Data suggests Syria death toll could be more than 60,000, says UN human rights office
|Publisher||UN News Service|
|Publication Date||2 January 2013|
|Cite as||UN News Service, Data suggests Syria death toll could be more than 60,000, says UN human rights office, 2 January 2013, available at: http://www.refworld.org/docid/50ea98522.html [accessed 1 September 2014]|
|Disclaimer||This is not a UNHCR publication. UNHCR is not responsible for, nor does it necessarily endorse, its content. Any views expressed are solely those of the author or publisher and do not necessarily reflect those of UNHCR, the United Nations or its Member States.|
Data analysis suggests that the death toll in the ongoing conflict in Syria has surpassed 60,000, the United Nations human rights office said today.
Preliminary analysis carried out by data specialists on behalf of the Office of the UN High Commissioner for Human Rights (OHCHR) has led to the compilation of a list of 59,648 individuals reported killed in Syria between 15 March 2011 and 30 November 2012.
"Given there has been no let-up in the conflict since the end of November, we can assume that more than 60,000 people have been killed by the beginning of 2013," said High Commissioner Navi Pillay said.
"The number of casualties is much higher than we expected, and is truly shocking," she added.
According to a news release issued by OHCHR, the preliminary analysis, which took five months to complete, was conducted using a combined list of 147,349 reported killings, fully identified by the first and last name of the victims, as well as the date and location of the deaths.
Any reported killing that did not include at least these four elements was excluded from the list, which was compiled using datasets from seven different sources, including the Syrian Government.
The analysts noted that 60,000 is likely to be an underestimate of the actual number of deaths, given that reports containing insufficient information were excluded from the list, and that a significant number of killings may not have been documented at all by any of the seven sources.
"Although this is the most detailed and wide-ranging analysis of casualty figures so far, this is by no means a definitive figure," Ms. Pillay noted. "We have not been able to verify the circumstances of each and every death, partly because of the nature of the conflict and partly because we have not been allowed inside Syria since the unrest began in March 2011.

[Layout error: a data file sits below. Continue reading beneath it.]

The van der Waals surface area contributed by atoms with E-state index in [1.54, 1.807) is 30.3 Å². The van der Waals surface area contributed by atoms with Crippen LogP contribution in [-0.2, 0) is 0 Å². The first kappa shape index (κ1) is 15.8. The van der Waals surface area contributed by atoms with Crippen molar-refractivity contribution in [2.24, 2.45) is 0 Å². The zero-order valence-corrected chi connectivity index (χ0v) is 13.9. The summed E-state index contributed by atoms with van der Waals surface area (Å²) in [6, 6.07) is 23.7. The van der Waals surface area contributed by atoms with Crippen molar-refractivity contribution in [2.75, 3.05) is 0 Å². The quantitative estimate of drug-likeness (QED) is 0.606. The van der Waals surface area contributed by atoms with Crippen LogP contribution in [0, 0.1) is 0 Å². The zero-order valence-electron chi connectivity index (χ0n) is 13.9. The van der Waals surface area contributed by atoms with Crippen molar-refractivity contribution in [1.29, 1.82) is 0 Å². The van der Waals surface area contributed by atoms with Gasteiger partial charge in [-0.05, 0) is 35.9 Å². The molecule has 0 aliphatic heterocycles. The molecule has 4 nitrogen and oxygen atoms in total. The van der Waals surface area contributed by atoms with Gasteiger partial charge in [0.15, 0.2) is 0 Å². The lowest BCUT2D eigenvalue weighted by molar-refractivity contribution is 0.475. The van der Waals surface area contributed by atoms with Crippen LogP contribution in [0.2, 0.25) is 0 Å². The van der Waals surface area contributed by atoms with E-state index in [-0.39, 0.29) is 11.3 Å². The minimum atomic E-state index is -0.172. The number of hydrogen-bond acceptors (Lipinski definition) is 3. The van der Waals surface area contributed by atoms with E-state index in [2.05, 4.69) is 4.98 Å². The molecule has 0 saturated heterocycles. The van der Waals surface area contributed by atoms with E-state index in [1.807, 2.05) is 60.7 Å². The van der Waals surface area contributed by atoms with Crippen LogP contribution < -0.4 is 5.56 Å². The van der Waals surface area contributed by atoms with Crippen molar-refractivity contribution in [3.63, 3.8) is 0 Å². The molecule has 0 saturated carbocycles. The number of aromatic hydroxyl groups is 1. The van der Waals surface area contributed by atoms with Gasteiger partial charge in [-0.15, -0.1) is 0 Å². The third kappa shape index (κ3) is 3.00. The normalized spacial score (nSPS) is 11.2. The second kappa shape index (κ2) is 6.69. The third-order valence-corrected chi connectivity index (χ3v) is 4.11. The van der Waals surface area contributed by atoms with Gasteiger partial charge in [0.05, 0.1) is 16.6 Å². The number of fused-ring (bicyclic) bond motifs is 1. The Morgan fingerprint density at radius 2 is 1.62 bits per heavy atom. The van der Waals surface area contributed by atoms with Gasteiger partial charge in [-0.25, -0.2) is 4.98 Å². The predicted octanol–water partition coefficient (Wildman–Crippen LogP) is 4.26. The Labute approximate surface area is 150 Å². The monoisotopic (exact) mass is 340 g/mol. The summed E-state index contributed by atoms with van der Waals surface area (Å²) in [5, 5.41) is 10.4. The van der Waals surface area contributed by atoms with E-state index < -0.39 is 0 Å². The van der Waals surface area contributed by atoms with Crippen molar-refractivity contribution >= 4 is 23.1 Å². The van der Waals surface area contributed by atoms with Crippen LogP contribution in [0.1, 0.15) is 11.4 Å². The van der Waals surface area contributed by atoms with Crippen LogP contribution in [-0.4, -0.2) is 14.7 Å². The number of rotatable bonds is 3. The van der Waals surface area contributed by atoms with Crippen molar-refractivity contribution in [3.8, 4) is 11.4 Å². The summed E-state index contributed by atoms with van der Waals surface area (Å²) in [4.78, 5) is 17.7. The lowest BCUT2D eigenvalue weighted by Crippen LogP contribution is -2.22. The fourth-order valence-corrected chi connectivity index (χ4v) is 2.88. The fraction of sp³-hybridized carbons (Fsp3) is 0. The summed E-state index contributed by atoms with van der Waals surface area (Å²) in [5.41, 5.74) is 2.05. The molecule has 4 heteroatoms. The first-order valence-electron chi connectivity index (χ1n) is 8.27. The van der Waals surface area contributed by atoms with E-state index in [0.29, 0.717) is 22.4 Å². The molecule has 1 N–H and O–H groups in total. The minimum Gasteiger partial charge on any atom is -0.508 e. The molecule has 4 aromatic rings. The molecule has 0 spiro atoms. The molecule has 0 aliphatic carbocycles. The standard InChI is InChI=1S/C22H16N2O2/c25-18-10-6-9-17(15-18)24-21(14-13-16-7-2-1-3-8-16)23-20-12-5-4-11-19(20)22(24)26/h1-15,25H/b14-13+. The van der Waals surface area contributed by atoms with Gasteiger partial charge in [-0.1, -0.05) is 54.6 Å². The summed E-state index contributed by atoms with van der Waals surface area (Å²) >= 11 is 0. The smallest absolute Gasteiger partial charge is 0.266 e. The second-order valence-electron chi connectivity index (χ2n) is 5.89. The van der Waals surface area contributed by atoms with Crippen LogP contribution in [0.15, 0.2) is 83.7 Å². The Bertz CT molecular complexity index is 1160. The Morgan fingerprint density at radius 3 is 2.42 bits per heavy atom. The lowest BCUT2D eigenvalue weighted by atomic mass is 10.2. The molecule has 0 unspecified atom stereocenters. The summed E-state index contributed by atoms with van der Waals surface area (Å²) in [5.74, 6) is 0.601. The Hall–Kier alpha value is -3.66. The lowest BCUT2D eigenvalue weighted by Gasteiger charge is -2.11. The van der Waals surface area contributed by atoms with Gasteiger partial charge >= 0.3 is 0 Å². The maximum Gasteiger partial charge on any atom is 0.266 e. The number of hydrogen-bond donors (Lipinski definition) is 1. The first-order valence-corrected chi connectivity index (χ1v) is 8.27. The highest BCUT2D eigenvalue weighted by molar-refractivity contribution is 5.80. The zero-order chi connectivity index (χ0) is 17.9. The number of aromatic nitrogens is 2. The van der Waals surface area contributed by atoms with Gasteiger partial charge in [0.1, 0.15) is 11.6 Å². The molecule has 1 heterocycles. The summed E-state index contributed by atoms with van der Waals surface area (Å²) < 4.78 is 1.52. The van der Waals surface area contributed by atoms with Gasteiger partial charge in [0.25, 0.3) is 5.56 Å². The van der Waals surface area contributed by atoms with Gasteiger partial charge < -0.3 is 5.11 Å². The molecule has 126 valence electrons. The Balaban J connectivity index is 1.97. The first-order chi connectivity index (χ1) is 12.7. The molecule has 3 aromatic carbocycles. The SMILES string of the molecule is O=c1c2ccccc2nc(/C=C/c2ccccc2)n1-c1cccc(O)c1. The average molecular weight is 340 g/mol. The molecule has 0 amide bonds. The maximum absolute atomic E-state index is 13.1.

"Once there is peace in Syria, further investigations will be necessary to discover precisely how many people have died, and in what circumstances, and who was responsible for all the crimes that have been committed. This analysis provides a very useful basis upon which future investigations can be built to enhance accountability and provide justice and reparations to victims' families.
"This massive loss of life could have been avoided if the Syrian Government had chosen to take a different path than one of ruthless suppression of what were initially peaceful and legitimate protests by unarmed civilians," said the High Commissioner.
Recent months have witnessed an escalation in the conflict, which began as an uprising against President al-Assad and is now in its 22nd month. The crisis has left four million people inside the country in need of humanitarian assistance, and it is estimated that up to a million Syrian refugees in neighbouring countries will need help during the first half of this year.
"As the situation has continued to degenerate, increasing numbers have also been killed by anti-government armed groups, and there has been a proliferation of serious crimes including war crimes, and – most probably – crimes against humanity, by both sides. Cities, towns and villages have been, and are continuing to be, devastated by aerial attacks, shelling, tank fire, bomb attacks and street-to-street fighting," said Ms. Pillay.
She noted that the increasingly sectarian nature of the conflict, highlighted in a recent update by the UN-mandated independent international Commission of Inquiry on Syria, means a swift end to the conflict will be "all the more difficult to accomplish."
"While many details remain unclear, there can be no justification for the massive scale of the killing highlighted by this analysis," Ms. Pillay stated. "Unless there is a quick resolution to the conflict, I fear thousands more will die or suffer terrible injuries as a result of those who harbour the obstinate belief that something can be achieved by more bloodshed, more torture and more mindless destruction."
The failure of the international community, in particular the Security Council, to take concrete actions to stop the blood-letting, "shames us all," the UN official said. "For almost two years now, my staff and the staff of the independent Commission of Inquiry have been interviewing Syrians inside and outside the country, listening to their stories and gathering evidence.
"We have been repeatedly asked: 'Where is the international community? Why aren't you acting to stop this slaughter?' We have no satisfactory answer to those questions. Collectively, we have fiddled at the edges while Syria burns.